The Silk Road Museum of Ikuo Hirayama

by Yuri Yuhara

Ikuo Hirayama (1930-2009) is one of the biggest names in Nihon-ga, which are contemporary paintings that use techniques and materials from traditional Japanese art such as washi paper, silk, Japanese brushes, and pigments made with the most diverse natural ingredients (coal, minerals, corals, and shells for example). His interest in Buddhism and cultural monuments of mankind, in addition to his passion for ancient civilizations of the East, are translated into his works, such as his famous series on the Silk Road and the hundreds of items the artist collected over his career.

A survivor of the atomic bomb that destroyed Hiroshima, a city in which he lived for part of his childhood and youth, Hirayama saw his health weakened due to radiation poisoning, and the fear of death led the artist to learn about Buddhism. From then on, his interests expanded to the Silk Road and to ancient civilizations of the Middle East, China, and other regions, inspiring his most famous works.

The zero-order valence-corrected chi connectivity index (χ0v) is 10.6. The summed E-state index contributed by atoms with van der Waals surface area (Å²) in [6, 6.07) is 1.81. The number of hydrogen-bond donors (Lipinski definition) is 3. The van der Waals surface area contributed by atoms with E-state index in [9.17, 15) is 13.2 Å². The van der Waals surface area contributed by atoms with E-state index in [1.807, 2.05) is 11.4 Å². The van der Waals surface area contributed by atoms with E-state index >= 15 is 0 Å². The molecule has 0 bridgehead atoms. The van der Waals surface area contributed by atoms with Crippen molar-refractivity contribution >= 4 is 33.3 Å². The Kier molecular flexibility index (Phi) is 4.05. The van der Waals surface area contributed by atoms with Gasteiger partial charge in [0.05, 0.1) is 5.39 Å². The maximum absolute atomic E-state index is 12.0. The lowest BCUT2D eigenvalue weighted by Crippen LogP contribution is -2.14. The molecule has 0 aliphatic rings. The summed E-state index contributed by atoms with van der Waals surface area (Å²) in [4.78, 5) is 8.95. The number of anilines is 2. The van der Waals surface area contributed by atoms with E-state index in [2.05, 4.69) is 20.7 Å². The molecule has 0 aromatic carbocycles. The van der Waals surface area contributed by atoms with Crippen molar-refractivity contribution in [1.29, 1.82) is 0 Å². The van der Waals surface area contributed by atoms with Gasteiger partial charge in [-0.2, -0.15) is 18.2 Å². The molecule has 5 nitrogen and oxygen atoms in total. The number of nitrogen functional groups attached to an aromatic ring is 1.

The Ikuo Hirayama Silk Road Museum is located in Hokuto City, near Kai Koizumi Station, on the JR Koumi Line, and houses hundreds of works by Ikuo Hirayama including the large series of Silk Road panels and watercolors by the painter as well as Buddhist and silk-related works that the artist and his wife had collected for more than 40 years, totaling more than 9,000 paintings, sculptures and other artifacts such as pots and coins from more than 30 countries.

In addition to appreciating the works of Hirayama and learning about the Silk Road, visitors can have fun wearing typical costumes of various different ethnic groups and create their own postcard using washi and various painting techniques.

The Museum is open from 10am to 5pm (admission until 4:30pm) and costs 1200 yen for adults, 800 for high school students and university students, and is free for middle school students and below.

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